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Opinion >  Column

Shawn Vestal: Discovering gratitude in the unlikeliest of moments

Shawn Vestal (Dan Pelle / DAN PELLE)
Shawn Vestal (Dan Pelle / DAN PELLE)

We were sitting together on the couch, doing what can – in times of juggling schedules and bickering over chores and the nagging minutiae – feel like the most harmonious part of our family life: watching TV.

Our son had been telling us that he wasn’t feeling well. Still, we weren’t prepared for the instantaneous tsunami of vomiting that followed – on the rugs, on the floors. The poor kid was sick as could be, and we had a big mess on our hands.

Which brings me to today’s subject: gratitude.

I’ve written about thankfulness, and some of the science around it, in years past on this holiday. There is a large and growing body of research that suggests gratitude is a more or less learnable trait. If you force yourself to express it, this research suggests, you can actually experience it, foster it, grow it.

On one level, this can be a fairly simple, straightforward exercise and a lot of us will engage in that exercise today, counting up our blessings. My life is full of very obvious, blatant goodness and this is true of most of us, I think. This is not to say that many of us don’t also suffer, face challenges, struggle to live the life we seek. But on balance, the abundance and ease of the average American life in 2018 is a marvel and it’s surpassingly easy to simply list the reasons we have to be thankful.

But isn’t there more to it than that – than being glad we’ve got love in our lives along with nice things and happy moments? Wouldn’t real gratitude go deeper and include an accounting of the good against the bad? Isn’t real gratitude a way of being thankful for everything – every part of it, up to and including the unexpected volcanoes of illness that seem to ruin the evening?

Which is a question that brings me to King Lear.

Lear, as you probably know, is the tragic Shakespearean monarch who unwisely divided his kingdom among his three daughters in an attempt to compel their adoration and then went mad on the moors.

It is a spectacularly bleak and powerful vision, a king stripped to nothing and buffeted by an existential storm. His experience does not call the term “happiness” to mind, and yet that’s just the subject that a University of London drama professor, Bridget Escolme, took up in a recent essay in the August issue of medical journal The Lancet on Lear and “the politics of happiness.”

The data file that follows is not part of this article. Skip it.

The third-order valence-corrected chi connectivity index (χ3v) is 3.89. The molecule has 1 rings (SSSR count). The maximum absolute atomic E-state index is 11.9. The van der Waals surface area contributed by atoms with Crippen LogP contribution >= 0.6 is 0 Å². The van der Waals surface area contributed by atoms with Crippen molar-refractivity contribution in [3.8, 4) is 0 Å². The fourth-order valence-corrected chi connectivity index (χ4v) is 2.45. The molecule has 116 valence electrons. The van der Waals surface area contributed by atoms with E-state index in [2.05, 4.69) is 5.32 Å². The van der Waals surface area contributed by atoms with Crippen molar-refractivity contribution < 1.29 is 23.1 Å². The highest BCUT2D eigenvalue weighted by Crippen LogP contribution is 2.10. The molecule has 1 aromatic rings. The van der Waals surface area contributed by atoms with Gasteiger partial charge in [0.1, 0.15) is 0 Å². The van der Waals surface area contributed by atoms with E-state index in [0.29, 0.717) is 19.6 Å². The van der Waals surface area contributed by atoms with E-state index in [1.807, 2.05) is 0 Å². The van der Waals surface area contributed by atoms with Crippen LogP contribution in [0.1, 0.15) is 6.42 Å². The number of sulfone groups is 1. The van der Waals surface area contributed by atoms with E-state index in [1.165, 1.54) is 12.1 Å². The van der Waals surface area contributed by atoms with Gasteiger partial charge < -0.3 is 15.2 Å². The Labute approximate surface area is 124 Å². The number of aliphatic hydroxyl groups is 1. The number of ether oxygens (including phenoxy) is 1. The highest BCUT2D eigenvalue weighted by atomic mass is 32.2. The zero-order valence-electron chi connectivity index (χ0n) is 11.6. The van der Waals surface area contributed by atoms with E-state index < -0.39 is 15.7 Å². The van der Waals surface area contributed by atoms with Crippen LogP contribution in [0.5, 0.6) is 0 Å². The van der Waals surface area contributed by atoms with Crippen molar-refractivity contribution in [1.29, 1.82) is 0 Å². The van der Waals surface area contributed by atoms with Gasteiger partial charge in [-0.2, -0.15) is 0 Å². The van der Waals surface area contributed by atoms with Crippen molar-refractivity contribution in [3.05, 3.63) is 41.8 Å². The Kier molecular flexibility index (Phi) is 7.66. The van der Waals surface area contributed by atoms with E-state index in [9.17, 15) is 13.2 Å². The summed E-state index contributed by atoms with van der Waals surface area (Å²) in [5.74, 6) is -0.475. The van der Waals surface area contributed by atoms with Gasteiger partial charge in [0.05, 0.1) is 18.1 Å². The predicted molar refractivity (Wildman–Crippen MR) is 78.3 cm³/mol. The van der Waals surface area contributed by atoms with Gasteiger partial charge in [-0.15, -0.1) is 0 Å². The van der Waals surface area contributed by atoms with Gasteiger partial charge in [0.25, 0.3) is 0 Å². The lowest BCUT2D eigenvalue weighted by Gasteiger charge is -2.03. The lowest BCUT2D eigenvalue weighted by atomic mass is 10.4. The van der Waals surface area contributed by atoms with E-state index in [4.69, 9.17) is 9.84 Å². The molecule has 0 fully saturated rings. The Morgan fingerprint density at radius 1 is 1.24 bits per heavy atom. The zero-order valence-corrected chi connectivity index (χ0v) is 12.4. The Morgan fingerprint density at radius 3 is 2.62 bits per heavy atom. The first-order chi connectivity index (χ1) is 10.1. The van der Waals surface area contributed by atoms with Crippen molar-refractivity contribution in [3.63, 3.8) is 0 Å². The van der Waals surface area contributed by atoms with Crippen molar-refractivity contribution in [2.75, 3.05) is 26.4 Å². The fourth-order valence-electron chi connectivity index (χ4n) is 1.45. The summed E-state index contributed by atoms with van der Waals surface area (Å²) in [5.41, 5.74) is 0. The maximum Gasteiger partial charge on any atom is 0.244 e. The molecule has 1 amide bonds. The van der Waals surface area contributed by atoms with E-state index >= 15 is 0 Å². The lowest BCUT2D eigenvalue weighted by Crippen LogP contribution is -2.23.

Escolme’s essay focuses largely on the changing social meaning of “happy” and “happiness” that you can see in the play. For a long time, to be happy meant – more or less – to be merely lucky, Escolme writes; but the meaning has evolved into something over which we have more control.

Deep into the play’s action, when he’s out on the moors mid-storm, Lear rages and rants and alternates between making no sense and making deep, profound sense. He encounters a beggar, Bedlam Tom, who is really another character fallen deep into misfortune.

Escolme writes about the way in which the play – and particularly a recent performance of the play by the actor Simon Russell Beale – provides scenes of relief for Lear’s madness through interacting with Bedlam Tom.

Lear’s in bad shape, but Bedlam Tom is worse.

“Lear gains momentary relief from his misery through ceasing to focus on himself and identifying with those less happy,” Escolme writes.

In other words, if Lear has something to teach us about happiness, Escolme argues, it is that you don’t find it in trying to make yourself happy. You find it in forgetting yourself.

This is an interesting thought on a day when a lot of us will examine our own happiness through the lens of our selves, finding our reasons to be thankful in the things that please us most.

Which brings me back to the couch and the kid’s sickness.

There’s a lot that makes me grateful about my family and my life. And there’s a lot that makes me – at times, in moments – annoyed with life, as well. Grouchy at the ways it interrupts my selfish comfort.

I get great joy from raising my son, who is 11 and for whom we are older-than-typical parents trying to keep up. I don’t get great joy from cleaning up after him when he’s sick.

But what I’m trying to hold in my mind as true this Thanksgiving is the fact that, of all the things I should be grateful for in my rich, full life, the moment when my wife and I were forced to jump off our comfortable couch, and compelled to stop watching whatever we were watching on our enormous television in the middle of our warm, well-fed lives, forced to take to the needs of this person who we care about more than anything else – that moment is also one whose impact we should appreciate.

We weren’t naked on the moors or anything. But we were yanked out of our selves and into consideration for another, and that, too, is reason for gratitude.

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